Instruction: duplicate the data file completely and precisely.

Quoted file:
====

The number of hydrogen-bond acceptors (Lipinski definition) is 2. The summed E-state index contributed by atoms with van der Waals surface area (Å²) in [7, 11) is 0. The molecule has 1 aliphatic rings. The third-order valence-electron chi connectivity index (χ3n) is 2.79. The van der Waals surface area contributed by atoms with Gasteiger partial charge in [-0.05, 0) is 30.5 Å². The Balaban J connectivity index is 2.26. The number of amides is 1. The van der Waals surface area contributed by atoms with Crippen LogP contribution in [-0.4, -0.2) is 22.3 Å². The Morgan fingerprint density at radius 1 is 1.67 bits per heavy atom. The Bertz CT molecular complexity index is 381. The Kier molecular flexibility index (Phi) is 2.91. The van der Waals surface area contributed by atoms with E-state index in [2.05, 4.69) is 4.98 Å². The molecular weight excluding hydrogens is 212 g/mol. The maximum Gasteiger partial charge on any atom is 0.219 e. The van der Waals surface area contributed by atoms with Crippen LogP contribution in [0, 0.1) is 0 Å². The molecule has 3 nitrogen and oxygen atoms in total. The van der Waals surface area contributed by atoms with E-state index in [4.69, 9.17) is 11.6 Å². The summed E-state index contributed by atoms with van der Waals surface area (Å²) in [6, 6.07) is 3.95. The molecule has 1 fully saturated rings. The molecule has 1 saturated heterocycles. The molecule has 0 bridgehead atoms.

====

The number of hydrogen-bond acceptors (Lipinski definition) is 2. The summed E-state index contributed by atoms with van der Waals surface area (Å²) in [7, 11) is 0. The molecule has 1 aliphatic rings. The third-order valence-electron chi connectivity index (χ3n) is 2.79. The van der Waals surface area contributed by atoms with Gasteiger partial charge in [-0.05, 0) is 30.5 Å². The Balaban J connectivity index is 2.26. The number of amides is 1. The van der Waals surface area contributed by atoms with Crippen LogP contribution in [-0.4, -0.2) is 22.3 Å². The Morgan fingerprint density at radius 1 is 1.67 bits per heavy atom. The Bertz CT molecular complexity index is 381. The Kier molecular flexibility index (Phi) is 2.91. The van der Waals surface area contributed by atoms with E-state index in [2.05, 4.69) is 4.98 Å². The molecular weight excluding hydrogens is 212 g/mol. The maximum Gasteiger partial charge on any atom is 0.219 e. The van der Waals surface area contributed by atoms with Crippen LogP contribution in [0, 0.1) is 0 Å². The molecule has 3 nitrogen and oxygen atoms in total. The van der Waals surface area contributed by atoms with E-state index in [4.69, 9.17) is 11.6 Å². The summed E-state index contributed by atoms with van der Waals surface area (Å²) in [6, 6.07) is 3.95. The molecule has 1 fully saturated rings. The molecule has 1 saturated heterocycles. The molecule has 0 bridgehead atoms.